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Tina Duong PT, PHD

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Tina Duong is the Director of clinical outcomes research and development at Stanford University Neuromuscular division. Clinically, she is a physical therapist with 20 years of clinical experience in evaluating, treating and validating clinical outcomes for patients with neuromuscular disease. 

Her clinical and research interests are in developing, refining and understanding impacts of muscle imbalances and pathology on function and performance. Her work has contributed to improved understanding and characterization of disease phenotypes impacting clinical trial design and care management.

Currently, her research focuses on the effect of exercise and physical activity on human movement and disease physiology. She hopes to integrate technology and digital biomarkers as a complementary tool to performance based measures used in trials, in the clinic and remotely. She enjoys working on collaborative diverse inter-disciplinary teams, mentorship and creating patient focused solutions to improve the quality of life for individuals with neuromuscular disease.

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Peter Jackson, PhD

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Peter Jackson is a Professor in the Baxter Laboratory for Stem Cell Biology, Department of Microbiology & Immunology, at the Stanford University School of Medicine. Dr. Jackson returned to Stanford in 2013 after eight years as a Staff Scientist and Director at Genentech Inc. in S. San Francisco, California. At Genentech, he helped define and implement the development of therapeutics for cancer pathways including cell cycle checkpoints, stress pathways, and tumor metabolism. Before joining Genentech in 2005, he spent 10 years on the faculty at Stanford University School of Medicine. His laboratory has been involved in studies of cell cycle biochemistry, regulation of the cancer by kinases and phosphatases, the ubiquitin-proteasome system, and the discovery of a new physiological class of competitive (“pseudosubstrate”) E3 ubiquitin ligase inhibitors, exemplified by the APC/C regulator Emi1.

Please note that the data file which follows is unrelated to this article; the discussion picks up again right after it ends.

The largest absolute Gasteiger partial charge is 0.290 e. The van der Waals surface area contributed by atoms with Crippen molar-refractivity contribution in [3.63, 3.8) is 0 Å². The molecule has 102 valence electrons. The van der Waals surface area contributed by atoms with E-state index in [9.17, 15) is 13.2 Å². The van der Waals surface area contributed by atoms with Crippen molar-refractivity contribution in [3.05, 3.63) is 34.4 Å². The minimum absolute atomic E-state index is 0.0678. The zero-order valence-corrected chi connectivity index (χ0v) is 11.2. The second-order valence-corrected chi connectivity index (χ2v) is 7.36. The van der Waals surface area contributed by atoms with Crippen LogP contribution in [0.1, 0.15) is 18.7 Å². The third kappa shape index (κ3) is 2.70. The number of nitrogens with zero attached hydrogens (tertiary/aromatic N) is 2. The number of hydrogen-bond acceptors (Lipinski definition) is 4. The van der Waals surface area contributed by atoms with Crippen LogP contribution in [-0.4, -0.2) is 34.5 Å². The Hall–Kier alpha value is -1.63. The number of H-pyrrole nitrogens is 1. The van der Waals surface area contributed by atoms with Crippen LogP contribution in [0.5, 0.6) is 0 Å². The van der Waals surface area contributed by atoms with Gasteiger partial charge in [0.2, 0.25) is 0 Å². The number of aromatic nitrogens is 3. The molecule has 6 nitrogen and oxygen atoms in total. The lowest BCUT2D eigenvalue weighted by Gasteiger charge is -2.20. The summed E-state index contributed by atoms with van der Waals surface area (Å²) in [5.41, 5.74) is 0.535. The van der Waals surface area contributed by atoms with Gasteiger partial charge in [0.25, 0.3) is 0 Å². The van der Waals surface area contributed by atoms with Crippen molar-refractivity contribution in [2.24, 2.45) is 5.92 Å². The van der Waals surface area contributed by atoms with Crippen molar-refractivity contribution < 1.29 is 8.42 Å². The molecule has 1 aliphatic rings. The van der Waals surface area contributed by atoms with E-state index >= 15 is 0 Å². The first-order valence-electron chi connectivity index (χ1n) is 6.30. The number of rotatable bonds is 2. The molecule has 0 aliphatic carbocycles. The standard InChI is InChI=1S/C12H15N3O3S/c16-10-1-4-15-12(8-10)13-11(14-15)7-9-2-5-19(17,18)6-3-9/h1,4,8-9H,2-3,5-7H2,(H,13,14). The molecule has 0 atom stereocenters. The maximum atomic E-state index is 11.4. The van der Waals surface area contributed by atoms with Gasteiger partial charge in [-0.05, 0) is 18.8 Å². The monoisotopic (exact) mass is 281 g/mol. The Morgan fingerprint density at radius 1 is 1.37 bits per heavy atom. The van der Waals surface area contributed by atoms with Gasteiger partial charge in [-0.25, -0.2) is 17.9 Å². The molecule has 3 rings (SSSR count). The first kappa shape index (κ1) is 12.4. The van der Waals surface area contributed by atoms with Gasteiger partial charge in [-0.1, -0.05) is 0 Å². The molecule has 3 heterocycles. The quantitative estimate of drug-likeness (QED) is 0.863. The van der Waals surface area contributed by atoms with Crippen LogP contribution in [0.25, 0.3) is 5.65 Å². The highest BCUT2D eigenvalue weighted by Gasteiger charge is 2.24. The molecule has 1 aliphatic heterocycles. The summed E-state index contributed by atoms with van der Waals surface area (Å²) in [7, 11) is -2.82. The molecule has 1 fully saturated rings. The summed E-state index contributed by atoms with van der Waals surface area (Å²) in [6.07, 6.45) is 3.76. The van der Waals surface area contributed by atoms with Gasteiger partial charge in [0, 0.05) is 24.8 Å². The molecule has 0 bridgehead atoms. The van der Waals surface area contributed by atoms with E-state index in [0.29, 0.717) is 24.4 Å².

Since 2005, his lab has focused on signaling through the primary cilium, using proteomic approaches to define regulatory networks and new disease genes. More broadly, the lab has connected many proteins defective in human diseases and cancer to new complexes and pathways, with a view to discovering molecular signatures for diagnostics and therapeutic development. His research has earned him numerous visiting lectureships and honors, including awards from the Baxter Foundation, Howard Hughes Medical Institute, the American Cancer Society, the Pluto Society, and being a Stanford Hume Faculty Scholar and a Kirsch Scholar, and elected a Fellow of the American Association for the Advancement of Science (in 2008).

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Stanford School of Medicine

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Christopher Kirk, PhD

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Christopher Kirk, PhD is an independent director, scientific and strategic advisor to Juvena Therapeutics. He is the  co-founder, President and Chief Scientific Officer of Kezar Life Sciences, a publicly traded company developing first-in-class, small molecule therapies designed to inhibit multiple disease-driving cellular pathways by targeting key intracellular proteins. Dr. Kirk is an immunologist and tumor biologist by training. Prior to founding Kezar, he was the Vice President of Research at Onyx Pharmaceuticals where he played a key leadership role in the discovery and development of 2 proteasome inhibitors, including carfilzomib (KYPROLIS™), currently approved for the treatment of multiple myeloma. Dr. Kirk has authored multiple publications in several select journals including Cell, Nature Medicine, and Nature Reviews and is listed as an inventor on over 40 patents. He sits on the scientific advisory board at C4 Therapeutics, Avidity Biosciences, Rain Therapeutics, the Institute of Applied Clinical Science at the M.D. Anderson Cancer Center as well as the leadership council of the Life Sciences Institute of the University of Michigan.